Thursday, May 24, 2012

AUSTRALIA : SORRY DAY WITH MANY HANDS

ARCHDIOCESE OF SYDNEY REPORT:
Catholic Communications, Sydney Archdiocese,
24 May 2012


"Family unity is precious..." Dr Elsie Heiss
Youngsters from three primary schools across Malabar, La Perouse and Matraville have spent the past few weeks creating large red, black and yellow hands to be hung throughout the small garden surrounding the Archdiocese of Sydney's Reconciliation Church at La Perouse.
This "sea of hands" will be one of the central features of the Sorry Day Commemoration Ecumenical Service to be held at the little church on Saturday, 26 May.
Although La Perouse's historic church has supported small services on Sorry Day over the past few years, 2012 marks the first time the city's Aboriginal community has joined together and as respected elder and Executive Officer of the Archdiocese's Aboriginal Catholic Ministry , Dr Elsie Heiss puts it: "organised and taken ownership of the day."
"Every service and Mass we hold represents a further step towards healing and reconciliation. But on Sorry Day this year we are taking this much further and with funding assistance from the Archdiocese, we are reaching out to the community and inviting everyone whether Aboriginal or non Aboriginal to join in what will be a deeply-felt Aboriginal grass roots ecumenical service," she says.
Mary Talence of the Taken Away
Children and her story are told by
her granddaughter Dr Anita Heiss
in her bestselling book
As part of this reaching out, students from Malabar's St Andrew's Catholic Primary School, Matraville's Soldiers Settlement School and La Perouse Public School have not only responded enthusiastically but are currently putting the finishing touches to the "Sea of Hands" they have created, replicating the powerful symbol created in 1997 to represent reconciliation between Australia's Indigenous and non-Indigenous people.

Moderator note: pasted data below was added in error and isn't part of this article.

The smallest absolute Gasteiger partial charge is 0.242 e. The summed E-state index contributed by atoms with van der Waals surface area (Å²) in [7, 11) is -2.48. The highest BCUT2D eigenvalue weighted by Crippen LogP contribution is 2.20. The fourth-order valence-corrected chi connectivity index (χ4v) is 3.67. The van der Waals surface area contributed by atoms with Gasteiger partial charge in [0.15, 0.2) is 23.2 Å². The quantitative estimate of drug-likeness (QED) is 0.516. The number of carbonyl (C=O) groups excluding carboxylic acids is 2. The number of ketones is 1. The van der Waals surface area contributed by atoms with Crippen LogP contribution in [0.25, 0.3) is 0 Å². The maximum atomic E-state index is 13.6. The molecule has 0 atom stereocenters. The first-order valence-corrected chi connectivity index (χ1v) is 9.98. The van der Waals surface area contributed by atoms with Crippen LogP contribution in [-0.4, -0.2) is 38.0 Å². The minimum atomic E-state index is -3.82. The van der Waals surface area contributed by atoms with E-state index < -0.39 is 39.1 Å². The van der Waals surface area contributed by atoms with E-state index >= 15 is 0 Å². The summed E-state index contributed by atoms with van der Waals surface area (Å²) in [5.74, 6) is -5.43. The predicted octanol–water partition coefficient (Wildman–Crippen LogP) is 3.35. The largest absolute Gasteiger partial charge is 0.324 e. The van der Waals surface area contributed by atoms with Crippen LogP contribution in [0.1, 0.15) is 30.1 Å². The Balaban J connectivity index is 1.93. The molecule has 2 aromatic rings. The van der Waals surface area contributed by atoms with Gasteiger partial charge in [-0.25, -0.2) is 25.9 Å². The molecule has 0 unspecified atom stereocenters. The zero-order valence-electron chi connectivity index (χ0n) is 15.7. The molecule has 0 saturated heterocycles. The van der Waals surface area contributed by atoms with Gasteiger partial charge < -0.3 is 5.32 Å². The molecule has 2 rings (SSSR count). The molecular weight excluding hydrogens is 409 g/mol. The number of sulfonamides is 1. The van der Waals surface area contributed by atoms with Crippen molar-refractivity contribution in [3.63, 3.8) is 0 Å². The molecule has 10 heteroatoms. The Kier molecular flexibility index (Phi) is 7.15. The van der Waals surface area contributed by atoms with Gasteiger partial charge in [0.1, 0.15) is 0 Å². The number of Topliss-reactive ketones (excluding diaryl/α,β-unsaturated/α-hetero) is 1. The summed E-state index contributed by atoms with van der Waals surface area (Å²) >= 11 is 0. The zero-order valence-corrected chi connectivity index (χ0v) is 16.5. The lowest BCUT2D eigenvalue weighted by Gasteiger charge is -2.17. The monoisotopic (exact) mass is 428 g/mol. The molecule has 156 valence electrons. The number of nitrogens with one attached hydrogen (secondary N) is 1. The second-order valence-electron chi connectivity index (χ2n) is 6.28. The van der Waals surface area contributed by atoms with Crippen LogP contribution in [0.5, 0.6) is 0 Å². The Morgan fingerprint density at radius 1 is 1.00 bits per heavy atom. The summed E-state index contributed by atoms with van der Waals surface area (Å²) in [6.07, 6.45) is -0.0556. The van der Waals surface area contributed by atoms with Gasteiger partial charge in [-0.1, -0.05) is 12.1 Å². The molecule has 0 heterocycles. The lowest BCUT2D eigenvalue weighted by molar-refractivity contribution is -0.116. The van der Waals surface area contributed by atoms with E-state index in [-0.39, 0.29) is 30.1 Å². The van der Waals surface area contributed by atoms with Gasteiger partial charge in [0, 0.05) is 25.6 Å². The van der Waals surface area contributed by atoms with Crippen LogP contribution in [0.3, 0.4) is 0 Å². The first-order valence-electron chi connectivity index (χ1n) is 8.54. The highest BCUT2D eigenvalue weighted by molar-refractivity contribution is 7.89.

In addition to making large hands in the symbolic Indigenous colours of yellow, red and black, the youngsters are also learning about the true meaning of Sorry Day, and what happened over a period of more than 100 years to Aboriginal and Torres Strait Islander children who were forcibly removed from their parents, siblings and extended families to grow up alone, terrified and bewildered in federal and state-run orphanages and mission stations.
Four years ago, on 13 February 2008, then Prime Minister Kevin Rudd made history when he apologised on behalf of the Federal Government for its involvement in what are now known as "the Stolen Generations."
Although the custom of removing children from Aboriginal and Torres Strait Islanders began in 1869, it wasn't until 1997 that the full extent of what had happened to generation after generation of Indigenous children finally became known with the release of the Government's "Bringing Them Home: the Stolen Children Report." Made public on 26 May, the day became known as "Sorry Day" and is commemorated each year by both Indigenous and non Indigenous Australians.
As part of Sorry Day, ceremonies are held across Australia to remember and pay tribute to the many thousands of children who suffered after being taken from their families and made wards of the state in the misguided belief of Colonial times that involved fear of inter-racial marriage, and later the idea these children were somehow being protected despite the fact they were taken with no evidence of neglect or that they were at risk in anyway.
Although they are often dubbed children of the Stolen Generations, Elsie says this is not a term used by Indigenous people. Nor was it used by her own mother and aunt who were just five and four years old when they were separated from one another as well as from their parents and other siblings and forced to grow up alone and far from everyone they knew and loved.